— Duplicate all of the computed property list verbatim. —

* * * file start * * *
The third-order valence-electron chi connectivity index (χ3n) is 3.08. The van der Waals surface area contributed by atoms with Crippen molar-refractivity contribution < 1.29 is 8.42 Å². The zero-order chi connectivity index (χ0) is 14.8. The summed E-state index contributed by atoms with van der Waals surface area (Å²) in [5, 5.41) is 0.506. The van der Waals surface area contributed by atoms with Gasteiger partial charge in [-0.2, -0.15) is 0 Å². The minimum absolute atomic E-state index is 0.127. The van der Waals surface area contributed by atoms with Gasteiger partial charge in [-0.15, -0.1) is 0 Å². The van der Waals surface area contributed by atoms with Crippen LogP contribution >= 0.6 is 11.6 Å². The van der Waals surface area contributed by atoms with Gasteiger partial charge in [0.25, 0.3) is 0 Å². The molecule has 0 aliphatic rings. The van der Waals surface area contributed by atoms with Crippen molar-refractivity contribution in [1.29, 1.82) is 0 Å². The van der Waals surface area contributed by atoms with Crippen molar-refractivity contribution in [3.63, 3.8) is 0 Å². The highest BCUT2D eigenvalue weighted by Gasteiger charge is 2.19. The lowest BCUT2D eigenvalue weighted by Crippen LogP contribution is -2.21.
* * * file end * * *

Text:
The third-order valence-electron chi connectivity index (χ3n) is 3.08. The van der Waals surface area contributed by atoms with Crippen molar-refractivity contribution < 1.29 is 8.42 Å². The zero-order chi connectivity index (χ0) is 14.8. The summed E-state index contributed by atoms with van der Waals surface area (Å²) in [5, 5.41) is 0.506. The van der Waals surface area contributed by atoms with Gasteiger partial charge in [-0.2, -0.15) is 0 Å². The minimum absolute atomic E-state index is 0.127. The van der Waals surface area contributed by atoms with Gasteiger partial charge in [-0.15, -0.1) is 0 Å². The van der Waals surface area contributed by atoms with Crippen LogP contribution >= 0.6 is 11.6 Å². The van der Waals surface area contributed by atoms with Gasteiger partial charge in [0.25, 0.3) is 0 Å². The molecule has 0 aliphatic rings. The van der Waals surface area contributed by atoms with Crippen molar-refractivity contribution in [1.29, 1.82) is 0 Å². The van der Waals surface area contributed by atoms with Crippen molar-refractivity contribution in [3.63, 3.8) is 0 Å². The highest BCUT2D eigenvalue weighted by Gasteiger charge is 2.19. The lowest BCUT2D eigenvalue weighted by Crippen LogP contribution is -2.21.